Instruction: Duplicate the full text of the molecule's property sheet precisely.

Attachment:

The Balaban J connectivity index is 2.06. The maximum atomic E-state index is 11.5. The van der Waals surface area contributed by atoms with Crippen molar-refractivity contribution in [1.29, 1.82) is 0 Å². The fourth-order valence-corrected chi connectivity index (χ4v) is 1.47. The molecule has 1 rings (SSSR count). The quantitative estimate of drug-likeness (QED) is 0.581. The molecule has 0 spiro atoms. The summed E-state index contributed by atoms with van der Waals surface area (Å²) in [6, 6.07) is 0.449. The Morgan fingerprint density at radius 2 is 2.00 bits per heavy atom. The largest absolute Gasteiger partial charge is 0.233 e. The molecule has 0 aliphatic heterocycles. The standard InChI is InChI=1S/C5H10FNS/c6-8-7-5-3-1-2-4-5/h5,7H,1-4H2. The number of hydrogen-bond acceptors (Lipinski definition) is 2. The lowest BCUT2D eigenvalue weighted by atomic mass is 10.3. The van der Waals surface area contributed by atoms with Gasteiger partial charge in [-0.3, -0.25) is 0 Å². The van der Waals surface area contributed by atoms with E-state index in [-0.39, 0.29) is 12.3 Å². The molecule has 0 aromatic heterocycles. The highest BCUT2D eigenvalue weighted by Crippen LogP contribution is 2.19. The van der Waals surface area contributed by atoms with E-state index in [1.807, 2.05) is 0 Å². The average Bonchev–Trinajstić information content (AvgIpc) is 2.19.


The Balaban J connectivity index is 2.06. The maximum atomic E-state index is 11.5. The van der Waals surface area contributed by atoms with Crippen molar-refractivity contribution in [1.29, 1.82) is 0 Å². The fourth-order valence-corrected chi connectivity index (χ4v) is 1.47. The molecule has 1 rings (SSSR count). The quantitative estimate of drug-likeness (QED) is 0.581. The molecule has 0 spiro atoms. The summed E-state index contributed by atoms with van der Waals surface area (Å²) in [6, 6.07) is 0.449. The Morgan fingerprint density at radius 2 is 2.00 bits per heavy atom. The largest absolute Gasteiger partial charge is 0.233 e. The molecule has 0 aliphatic heterocycles. The standard InChI is InChI=1S/C5H10FNS/c6-8-7-5-3-1-2-4-5/h5,7H,1-4H2. The number of hydrogen-bond acceptors (Lipinski definition) is 2. The lowest BCUT2D eigenvalue weighted by atomic mass is 10.3. The van der Waals surface area contributed by atoms with Gasteiger partial charge in [-0.3, -0.25) is 0 Å². The van der Waals surface area contributed by atoms with E-state index in [-0.39, 0.29) is 12.3 Å². The molecule has 0 aromatic heterocycles. The highest BCUT2D eigenvalue weighted by Crippen LogP contribution is 2.19. The van der Waals surface area contributed by atoms with E-state index in [1.807, 2.05) is 0 Å². The average Bonchev–Trinajstić information content (AvgIpc) is 2.19.